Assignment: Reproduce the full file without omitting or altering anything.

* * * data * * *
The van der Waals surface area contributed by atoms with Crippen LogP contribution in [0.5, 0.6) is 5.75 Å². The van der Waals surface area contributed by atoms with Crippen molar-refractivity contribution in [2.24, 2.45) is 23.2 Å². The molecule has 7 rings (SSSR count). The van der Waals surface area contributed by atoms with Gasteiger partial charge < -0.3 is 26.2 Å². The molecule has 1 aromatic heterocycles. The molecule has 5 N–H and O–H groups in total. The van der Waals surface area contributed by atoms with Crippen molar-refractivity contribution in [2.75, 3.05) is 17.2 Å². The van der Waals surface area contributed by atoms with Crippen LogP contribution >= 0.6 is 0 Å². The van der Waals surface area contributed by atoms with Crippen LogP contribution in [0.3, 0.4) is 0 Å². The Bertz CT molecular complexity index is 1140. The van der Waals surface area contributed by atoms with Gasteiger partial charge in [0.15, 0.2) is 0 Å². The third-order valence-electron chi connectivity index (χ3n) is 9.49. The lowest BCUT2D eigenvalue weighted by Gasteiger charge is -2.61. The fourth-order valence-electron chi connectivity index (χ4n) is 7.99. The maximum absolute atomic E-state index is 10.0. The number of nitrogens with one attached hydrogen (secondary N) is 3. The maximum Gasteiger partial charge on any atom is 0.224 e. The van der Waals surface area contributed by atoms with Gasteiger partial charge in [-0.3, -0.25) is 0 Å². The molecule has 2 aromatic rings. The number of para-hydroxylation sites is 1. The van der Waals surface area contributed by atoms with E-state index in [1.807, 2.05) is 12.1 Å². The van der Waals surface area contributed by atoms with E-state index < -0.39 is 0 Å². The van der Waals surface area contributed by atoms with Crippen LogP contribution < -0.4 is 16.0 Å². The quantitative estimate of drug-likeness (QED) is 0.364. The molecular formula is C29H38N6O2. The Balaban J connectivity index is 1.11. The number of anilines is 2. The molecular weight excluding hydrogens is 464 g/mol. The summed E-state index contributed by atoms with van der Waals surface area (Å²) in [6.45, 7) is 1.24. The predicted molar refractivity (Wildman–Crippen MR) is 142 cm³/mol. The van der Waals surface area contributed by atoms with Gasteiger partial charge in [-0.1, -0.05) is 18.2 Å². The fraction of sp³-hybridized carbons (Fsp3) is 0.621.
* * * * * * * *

The van der Waals surface area contributed by atoms with Crippen LogP contribution in [0.5, 0.6) is 5.75 Å². The van der Waals surface area contributed by atoms with Crippen molar-refractivity contribution in [2.24, 2.45) is 23.2 Å². The molecule has 7 rings (SSSR count). The van der Waals surface area contributed by atoms with Gasteiger partial charge < -0.3 is 26.2 Å². The molecule has 1 aromatic heterocycles. The molecule has 5 N–H and O–H groups in total. The van der Waals surface area contributed by atoms with Crippen molar-refractivity contribution in [2.75, 3.05) is 17.2 Å². The van der Waals surface area contributed by atoms with Crippen LogP contribution >= 0.6 is 0 Å². The van der Waals surface area contributed by atoms with Crippen LogP contribution in [0.3, 0.4) is 0 Å². The Bertz CT molecular complexity index is 1140. The van der Waals surface area contributed by atoms with Gasteiger partial charge in [0.15, 0.2) is 0 Å². The third-order valence-electron chi connectivity index (χ3n) is 9.49. The lowest BCUT2D eigenvalue weighted by Gasteiger charge is -2.61. The fourth-order valence-electron chi connectivity index (χ4n) is 7.99. The maximum absolute atomic E-state index is 10.0. The number of nitrogens with one attached hydrogen (secondary N) is 3. The maximum Gasteiger partial charge on any atom is 0.224 e. The van der Waals surface area contributed by atoms with Gasteiger partial charge in [-0.3, -0.25) is 0 Å². The molecule has 2 aromatic rings. The number of para-hydroxylation sites is 1. The van der Waals surface area contributed by atoms with E-state index in [1.807, 2.05) is 12.1 Å². The van der Waals surface area contributed by atoms with E-state index < -0.39 is 0 Å². The van der Waals surface area contributed by atoms with Crippen LogP contribution < -0.4 is 16.0 Å². The quantitative estimate of drug-likeness (QED) is 0.364. The molecular formula is C29H38N6O2. The Balaban J connectivity index is 1.11. The number of anilines is 2. The molecular weight excluding hydrogens is 464 g/mol. The summed E-state index contributed by atoms with van der Waals surface area (Å²) in [6.45, 7) is 1.24. The predicted molar refractivity (Wildman–Crippen MR) is 142 cm³/mol. The van der Waals surface area contributed by atoms with Gasteiger partial charge in [-0.1, -0.05) is 18.2 Å². The fraction of sp³-hybridized carbons (Fsp3) is 0.621.